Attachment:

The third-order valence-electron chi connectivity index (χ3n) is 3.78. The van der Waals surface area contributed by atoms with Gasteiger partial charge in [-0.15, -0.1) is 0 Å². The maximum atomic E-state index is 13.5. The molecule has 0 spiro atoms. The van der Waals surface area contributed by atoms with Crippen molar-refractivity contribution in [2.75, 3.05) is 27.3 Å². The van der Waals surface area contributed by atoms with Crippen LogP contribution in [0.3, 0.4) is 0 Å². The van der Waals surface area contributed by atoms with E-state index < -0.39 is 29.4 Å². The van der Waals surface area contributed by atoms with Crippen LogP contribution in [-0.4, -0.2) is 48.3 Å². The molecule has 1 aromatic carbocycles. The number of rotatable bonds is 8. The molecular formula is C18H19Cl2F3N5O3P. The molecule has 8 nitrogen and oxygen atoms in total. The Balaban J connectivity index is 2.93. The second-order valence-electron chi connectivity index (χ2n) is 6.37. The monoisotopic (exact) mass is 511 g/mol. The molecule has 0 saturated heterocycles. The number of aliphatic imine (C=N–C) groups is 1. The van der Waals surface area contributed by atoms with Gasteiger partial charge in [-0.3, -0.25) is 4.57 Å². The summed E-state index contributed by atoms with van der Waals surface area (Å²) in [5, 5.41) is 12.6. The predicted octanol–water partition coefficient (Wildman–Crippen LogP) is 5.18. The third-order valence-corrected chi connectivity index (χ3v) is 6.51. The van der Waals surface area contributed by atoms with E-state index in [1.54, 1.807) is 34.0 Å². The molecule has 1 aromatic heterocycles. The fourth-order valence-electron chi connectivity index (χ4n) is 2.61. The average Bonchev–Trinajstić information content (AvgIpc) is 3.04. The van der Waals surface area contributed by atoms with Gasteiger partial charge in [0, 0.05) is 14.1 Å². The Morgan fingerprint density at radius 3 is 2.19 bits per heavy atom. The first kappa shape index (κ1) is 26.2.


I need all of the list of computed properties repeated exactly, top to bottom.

The third-order valence-electron chi connectivity index (χ3n) is 3.78. The van der Waals surface area contributed by atoms with Gasteiger partial charge in [-0.15, -0.1) is 0 Å². The maximum atomic E-state index is 13.5. The molecule has 0 spiro atoms. The van der Waals surface area contributed by atoms with Crippen molar-refractivity contribution in [2.75, 3.05) is 27.3 Å². The van der Waals surface area contributed by atoms with Crippen LogP contribution in [0.3, 0.4) is 0 Å². The van der Waals surface area contributed by atoms with E-state index < -0.39 is 29.4 Å². The van der Waals surface area contributed by atoms with Crippen LogP contribution in [-0.4, -0.2) is 48.3 Å². The molecule has 1 aromatic carbocycles. The number of rotatable bonds is 8. The molecular formula is C18H19Cl2F3N5O3P. The molecule has 8 nitrogen and oxygen atoms in total. The Balaban J connectivity index is 2.93. The second-order valence-electron chi connectivity index (χ2n) is 6.37. The monoisotopic (exact) mass is 511 g/mol. The molecule has 0 saturated heterocycles. The number of aliphatic imine (C=N–C) groups is 1. The van der Waals surface area contributed by atoms with Gasteiger partial charge in [-0.3, -0.25) is 4.57 Å². The summed E-state index contributed by atoms with van der Waals surface area (Å²) in [5, 5.41) is 12.6. The predicted octanol–water partition coefficient (Wildman–Crippen LogP) is 5.18. The third-order valence-corrected chi connectivity index (χ3v) is 6.51. The van der Waals surface area contributed by atoms with E-state index in [1.54, 1.807) is 34.0 Å². The molecule has 1 aromatic heterocycles. The fourth-order valence-electron chi connectivity index (χ4n) is 2.61. The average Bonchev–Trinajstić information content (AvgIpc) is 3.04. The van der Waals surface area contributed by atoms with Gasteiger partial charge in [0, 0.05) is 14.1 Å². The Morgan fingerprint density at radius 3 is 2.19 bits per heavy atom. The first kappa shape index (κ1) is 26.2.